Executing service of process could be the difference between enforcing your rights or getting bogged down in expensive, time-consuming litigation. But you need a plan, especially if you are trying to proceed against an international party. No matter how strong your claim is on the merits, the case will collapse if process is served incorrectly.

In the case of a United States plaintiff trying to proceed against a party located in India, the first question to ask is whether the party can be sued at all. Federal law recognizes the sovereign immunity of foreign states, subject only to a handful of exceptions. If the defendant is the Indian government or a government-controlled company, the plaintiff likely will have to show that its claim is based on maritime or commercial activity directly connected to the United States.

After determining whether the defendant can be sued, the next is question is “how?” Correctly serving process on a foreign party is key, allowing litigation to proceed on the merits without the distraction of a fight over civil procedure. Roughly 50 countries—including the United States and India—are signatories to the Hague Convention on the Service Abroad of Judicial and Extrajudicial Documents, which sets out uniform procedures for serving process on parties in member nations.

The Hague Convention specifies that each country designate a “central authority” that acts like a clearinghouse for service of process by international litigants. The authority arranges for service of process in accordance with the local law, and afterwards sends a certificate of confirmation to the party that made the request. In India, the central authority is the Ministry of Law and Justice, located in New Delhi.

The Hague Convention was drafted with the goal of “simplifying and expediting the procedure” for international service of process. But, the convention also permits nations to sign subject to special terms and reservations, and most countries have done so. India, for example, requires that service occur in English, but prohibits service via mail. A one-year statute of limitations applies for relief from judgment, and service through diplomatic channels is “limited to nationals of the state in which the documents originate.”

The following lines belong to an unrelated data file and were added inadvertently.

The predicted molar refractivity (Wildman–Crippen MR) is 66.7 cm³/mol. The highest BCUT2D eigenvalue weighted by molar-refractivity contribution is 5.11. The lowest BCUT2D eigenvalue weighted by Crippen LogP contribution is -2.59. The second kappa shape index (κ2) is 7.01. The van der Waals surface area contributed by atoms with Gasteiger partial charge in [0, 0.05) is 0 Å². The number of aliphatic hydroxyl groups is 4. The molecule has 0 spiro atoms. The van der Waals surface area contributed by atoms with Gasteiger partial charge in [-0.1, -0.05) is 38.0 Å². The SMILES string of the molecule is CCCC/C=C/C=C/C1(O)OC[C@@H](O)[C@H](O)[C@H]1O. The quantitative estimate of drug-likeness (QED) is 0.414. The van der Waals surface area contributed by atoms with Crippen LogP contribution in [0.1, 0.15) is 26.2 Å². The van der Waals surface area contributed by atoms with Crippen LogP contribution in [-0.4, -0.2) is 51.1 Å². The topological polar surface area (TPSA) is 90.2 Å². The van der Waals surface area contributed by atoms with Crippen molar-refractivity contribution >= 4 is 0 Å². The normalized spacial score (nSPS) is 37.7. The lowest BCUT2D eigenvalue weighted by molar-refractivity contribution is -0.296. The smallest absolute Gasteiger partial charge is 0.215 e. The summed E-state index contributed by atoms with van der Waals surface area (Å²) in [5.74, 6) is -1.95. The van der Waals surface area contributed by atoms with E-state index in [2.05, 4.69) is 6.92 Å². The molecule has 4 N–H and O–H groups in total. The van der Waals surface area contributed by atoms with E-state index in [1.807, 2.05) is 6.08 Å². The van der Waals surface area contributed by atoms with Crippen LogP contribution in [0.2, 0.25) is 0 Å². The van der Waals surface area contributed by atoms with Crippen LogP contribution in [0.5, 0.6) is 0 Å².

In practice, each country’s special requirements for service of process mean that the international rules are not actually uniform. In a legal dispute involving parties in India or any other country, the successful litigant could easily be the one who can efficiently navigate the complexities of international service of process. So, be careful to know the law and plan ahead—even with the strongest substantive claim, there is no substitute for procedural expertise.

The Jayaram Law Group, LTD regularly counsels Indian entities who have been sued in the United States or have a claim against an entity in the United States. We have successfully litigated jurisdictional issues arising out of these circumstances, and would be happy to discuss your matter with you.